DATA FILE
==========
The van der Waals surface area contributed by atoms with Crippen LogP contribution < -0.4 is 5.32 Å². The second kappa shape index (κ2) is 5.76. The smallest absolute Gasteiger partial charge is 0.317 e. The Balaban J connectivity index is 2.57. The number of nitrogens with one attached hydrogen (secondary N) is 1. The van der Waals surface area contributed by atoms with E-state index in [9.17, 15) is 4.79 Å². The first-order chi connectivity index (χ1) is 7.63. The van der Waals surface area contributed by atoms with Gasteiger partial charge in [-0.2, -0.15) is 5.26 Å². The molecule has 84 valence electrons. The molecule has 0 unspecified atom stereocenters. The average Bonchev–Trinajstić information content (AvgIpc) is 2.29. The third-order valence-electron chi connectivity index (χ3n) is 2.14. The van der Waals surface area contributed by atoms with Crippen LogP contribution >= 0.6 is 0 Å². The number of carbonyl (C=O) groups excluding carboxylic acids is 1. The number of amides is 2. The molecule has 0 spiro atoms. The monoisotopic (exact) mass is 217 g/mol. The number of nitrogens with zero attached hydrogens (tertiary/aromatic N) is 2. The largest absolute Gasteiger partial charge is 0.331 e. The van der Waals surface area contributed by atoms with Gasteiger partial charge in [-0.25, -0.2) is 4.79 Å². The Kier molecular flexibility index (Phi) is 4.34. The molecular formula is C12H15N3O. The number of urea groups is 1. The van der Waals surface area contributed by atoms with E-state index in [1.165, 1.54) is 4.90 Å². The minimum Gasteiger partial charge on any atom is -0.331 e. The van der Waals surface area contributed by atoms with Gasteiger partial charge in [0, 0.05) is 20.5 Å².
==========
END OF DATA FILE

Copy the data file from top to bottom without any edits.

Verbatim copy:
The van der Waals surface area contributed by atoms with Crippen LogP contribution < -0.4 is 5.32 Å². The second kappa shape index (κ2) is 5.76. The smallest absolute Gasteiger partial charge is 0.317 e. The Balaban J connectivity index is 2.57. The number of nitrogens with one attached hydrogen (secondary N) is 1. The van der Waals surface area contributed by atoms with E-state index in [9.17, 15) is 4.79 Å². The first-order chi connectivity index (χ1) is 7.63. The van der Waals surface area contributed by atoms with Gasteiger partial charge in [-0.2, -0.15) is 5.26 Å². The molecule has 84 valence electrons. The molecule has 0 unspecified atom stereocenters. The average Bonchev–Trinajstić information content (AvgIpc) is 2.29. The third-order valence-electron chi connectivity index (χ3n) is 2.14. The van der Waals surface area contributed by atoms with Crippen LogP contribution >= 0.6 is 0 Å². The number of carbonyl (C=O) groups excluding carboxylic acids is 1. The number of amides is 2. The molecule has 0 spiro atoms. The monoisotopic (exact) mass is 217 g/mol. The number of nitrogens with zero attached hydrogens (tertiary/aromatic N) is 2. The largest absolute Gasteiger partial charge is 0.331 e. The van der Waals surface area contributed by atoms with Gasteiger partial charge in [-0.25, -0.2) is 4.79 Å². The Kier molecular flexibility index (Phi) is 4.34. The molecular formula is C12H15N3O. The number of urea groups is 1. The van der Waals surface area contributed by atoms with E-state index in [1.165, 1.54) is 4.90 Å². The minimum Gasteiger partial charge on any atom is -0.331 e. The van der Waals surface area contributed by atoms with Gasteiger partial charge in [0, 0.05) is 20.5 Å².